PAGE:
Construction Waste Management and Opportunities in Asia

Construction Waste Management and Opportunities in Asia
April 29, 2020 hcfjack

Construction waste involves construction, roadwork, and demolition materials, as well as complex waste such as plastics, metal, ceramic, and cardboard. Construction materials including wood, shingles, asphalt, concrete, and gypsum make up more than half of the construction waste produced annually.


‘Reduce, reuse and recycle’ policies are required to regulate the amount of building waste, but inadequate funding, lack of standardisation, thin profit margins, political apathy and lack of awareness on the issues prevent this from occurring. The Asia-Pacific region is projected to produce a majority of building waste in the coming year, followed by North America.

Construction and demolition materials consist of debris created during construction, home renovation contractors, and demolition of infrastructure such as buildings, roads, and bridges. Heavy and bulky materials like the following are some examples of construction and demolition materials. The construction sector is struggling to find suitable building materials for the booming cities in Asia and businesses are now vying for toxic waste to replace some of the resources they use, experts claim.

Land reclamation in Lantau

The artificial reclamation scheme for the island of Lantau in Hong Kong does not rely on imported sand but rather will use local building waste. The scheme involves the development of 1,700 hectares of artificial islands off the island of Lantau in west Hong Kong, through sea reclaim.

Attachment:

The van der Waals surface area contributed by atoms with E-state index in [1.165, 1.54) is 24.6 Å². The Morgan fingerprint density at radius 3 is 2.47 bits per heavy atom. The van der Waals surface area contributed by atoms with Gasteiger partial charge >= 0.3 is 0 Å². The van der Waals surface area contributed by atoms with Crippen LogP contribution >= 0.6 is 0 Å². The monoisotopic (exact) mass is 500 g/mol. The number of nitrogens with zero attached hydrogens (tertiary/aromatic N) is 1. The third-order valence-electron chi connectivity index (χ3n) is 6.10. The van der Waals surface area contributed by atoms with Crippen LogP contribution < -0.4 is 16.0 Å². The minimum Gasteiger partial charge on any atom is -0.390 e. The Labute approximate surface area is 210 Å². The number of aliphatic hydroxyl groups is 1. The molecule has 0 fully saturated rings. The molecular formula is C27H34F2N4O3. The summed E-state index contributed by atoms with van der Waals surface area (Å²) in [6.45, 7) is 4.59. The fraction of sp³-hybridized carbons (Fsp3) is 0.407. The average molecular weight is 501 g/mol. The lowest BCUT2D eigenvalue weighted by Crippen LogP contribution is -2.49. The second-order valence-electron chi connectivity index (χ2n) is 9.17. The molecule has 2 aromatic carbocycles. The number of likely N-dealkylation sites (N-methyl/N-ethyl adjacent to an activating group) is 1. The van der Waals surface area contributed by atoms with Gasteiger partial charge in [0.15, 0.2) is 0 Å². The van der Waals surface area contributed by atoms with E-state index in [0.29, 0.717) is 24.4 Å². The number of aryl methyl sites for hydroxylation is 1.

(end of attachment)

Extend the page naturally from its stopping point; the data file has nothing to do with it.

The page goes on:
Construction waste will be a major component and will shape a significant percentage of fill rather than sand. Each year Hong Kong generates 15 million tons of building waste, enough to restore 60 hectares of land, he added. Building waste was also used for the reclamation of the third runway at the Hong Kong International Airport.

Illegal dumping in China

The Shenzhen landslide that collapsed nearly 40 buildings highlights the difficulties that China faces as it digs and constructs subway networks and underground facilities to handle construction waste.

The tragedy was blamed for the illegal dumping of building soil that locals say has gone on behind the Hengtaiyu industrial park in the city for two years. Chinese media reports have highlighted that since 2008, when the city started constructing a network of subway lines, finding places to dump constructing waste soil in coastal Shenzhen was a problem.

Although the problem for Shenzhen, which has small land in comparison with Beijing or Shanghai, is more severe, construction waste is a problem for all China. The situation is worsened by the rush of Chinese cities to create subway lines, which contain more soil waste than normal buildings. At least 38 cities are expected to have one subway line by 2020.

Underground dumping grounds

Cities even tend to go underground as land gets scarce. Hubei’s Wuhan has started constructing the largest underground city in China, announced yesterday by a Chinese state news agency.

According to one state media study, in northern Jinan, less than half of waste dumps have enough capacity to take in construction waste. Since the cost of operating a proper dump was high, it said that illegal ones flourished. After the tragedy Shenzhen stepped up assessment of other dump sites.

Processing waste into construction materials

The Ministry of the Environment and Water Resources (MEWR) in Singapore will soon begin a field trial to evaluate the real-life performance of potential NEWSand materials derived from bottom ash incineration (IBA), the thicker and heavier portion of incinerated ash and that derived from slag, the by-product of solid waste gasification.

The initiative was born out of the push of Singapore to solve constraints and create a valuable waste resource. Since two-thirds of Singapore are designated water catchment areas, the agency said the environmental requirements for NEWSand must be sufficiently strict to ensure that the material can be used at any location in Singapore without compromising the water supplies and environment of the country.

NEWSand implementation comes at a time when Singapore is seeking to reduce the amount of waste that is sent to Semakau. At the time, about 2,100 tons of waste were transported daily to the landfill.


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